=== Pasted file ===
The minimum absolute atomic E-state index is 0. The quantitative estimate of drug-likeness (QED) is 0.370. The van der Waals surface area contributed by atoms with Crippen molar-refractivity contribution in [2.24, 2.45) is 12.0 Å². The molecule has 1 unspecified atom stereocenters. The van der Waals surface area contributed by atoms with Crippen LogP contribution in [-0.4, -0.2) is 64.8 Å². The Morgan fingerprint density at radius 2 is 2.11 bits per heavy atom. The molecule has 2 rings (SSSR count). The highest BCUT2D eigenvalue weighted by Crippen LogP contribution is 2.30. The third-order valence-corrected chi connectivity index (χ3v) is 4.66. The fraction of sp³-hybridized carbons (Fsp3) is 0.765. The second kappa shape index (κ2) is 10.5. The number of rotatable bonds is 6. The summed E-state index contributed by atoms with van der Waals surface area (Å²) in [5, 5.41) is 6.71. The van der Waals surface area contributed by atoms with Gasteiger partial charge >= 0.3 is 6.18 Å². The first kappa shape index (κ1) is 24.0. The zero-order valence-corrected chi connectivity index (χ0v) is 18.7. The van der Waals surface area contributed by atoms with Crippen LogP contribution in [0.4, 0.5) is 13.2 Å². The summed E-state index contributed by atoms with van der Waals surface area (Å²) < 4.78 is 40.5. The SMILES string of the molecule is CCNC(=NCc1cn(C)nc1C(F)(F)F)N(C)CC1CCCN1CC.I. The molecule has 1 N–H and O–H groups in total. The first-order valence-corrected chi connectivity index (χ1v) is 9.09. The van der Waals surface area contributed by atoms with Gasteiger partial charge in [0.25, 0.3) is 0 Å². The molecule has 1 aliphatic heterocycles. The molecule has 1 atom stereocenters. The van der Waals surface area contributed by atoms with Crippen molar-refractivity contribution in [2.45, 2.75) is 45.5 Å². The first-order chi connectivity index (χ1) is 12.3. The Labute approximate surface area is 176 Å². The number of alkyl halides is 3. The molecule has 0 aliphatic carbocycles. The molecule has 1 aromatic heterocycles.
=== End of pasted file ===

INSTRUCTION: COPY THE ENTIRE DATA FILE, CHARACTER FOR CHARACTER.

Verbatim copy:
The minimum absolute atomic E-state index is 0. The quantitative estimate of drug-likeness (QED) is 0.370. The van der Waals surface area contributed by atoms with Crippen molar-refractivity contribution in [2.24, 2.45) is 12.0 Å². The molecule has 1 unspecified atom stereocenters. The van der Waals surface area contributed by atoms with Crippen LogP contribution in [-0.4, -0.2) is 64.8 Å². The Morgan fingerprint density at radius 2 is 2.11 bits per heavy atom. The molecule has 2 rings (SSSR count). The highest BCUT2D eigenvalue weighted by Crippen LogP contribution is 2.30. The third-order valence-corrected chi connectivity index (χ3v) is 4.66. The fraction of sp³-hybridized carbons (Fsp3) is 0.765. The second kappa shape index (κ2) is 10.5. The number of rotatable bonds is 6. The summed E-state index contributed by atoms with van der Waals surface area (Å²) in [5, 5.41) is 6.71. The van der Waals surface area contributed by atoms with Gasteiger partial charge >= 0.3 is 6.18 Å². The first kappa shape index (κ1) is 24.0. The zero-order valence-corrected chi connectivity index (χ0v) is 18.7. The van der Waals surface area contributed by atoms with Crippen LogP contribution in [0.4, 0.5) is 13.2 Å². The summed E-state index contributed by atoms with van der Waals surface area (Å²) < 4.78 is 40.5. The SMILES string of the molecule is CCNC(=NCc1cn(C)nc1C(F)(F)F)N(C)CC1CCCN1CC.I. The molecule has 1 N–H and O–H groups in total. The first-order valence-corrected chi connectivity index (χ1v) is 9.09. The van der Waals surface area contributed by atoms with Gasteiger partial charge in [0.25, 0.3) is 0 Å². The molecule has 1 aliphatic heterocycles. The molecule has 1 atom stereocenters. The van der Waals surface area contributed by atoms with Crippen molar-refractivity contribution in [2.45, 2.75) is 45.5 Å². The first-order chi connectivity index (χ1) is 12.3. The Labute approximate surface area is 176 Å². The number of alkyl halides is 3. The molecule has 0 aliphatic carbocycles. The molecule has 1 aromatic heterocycles.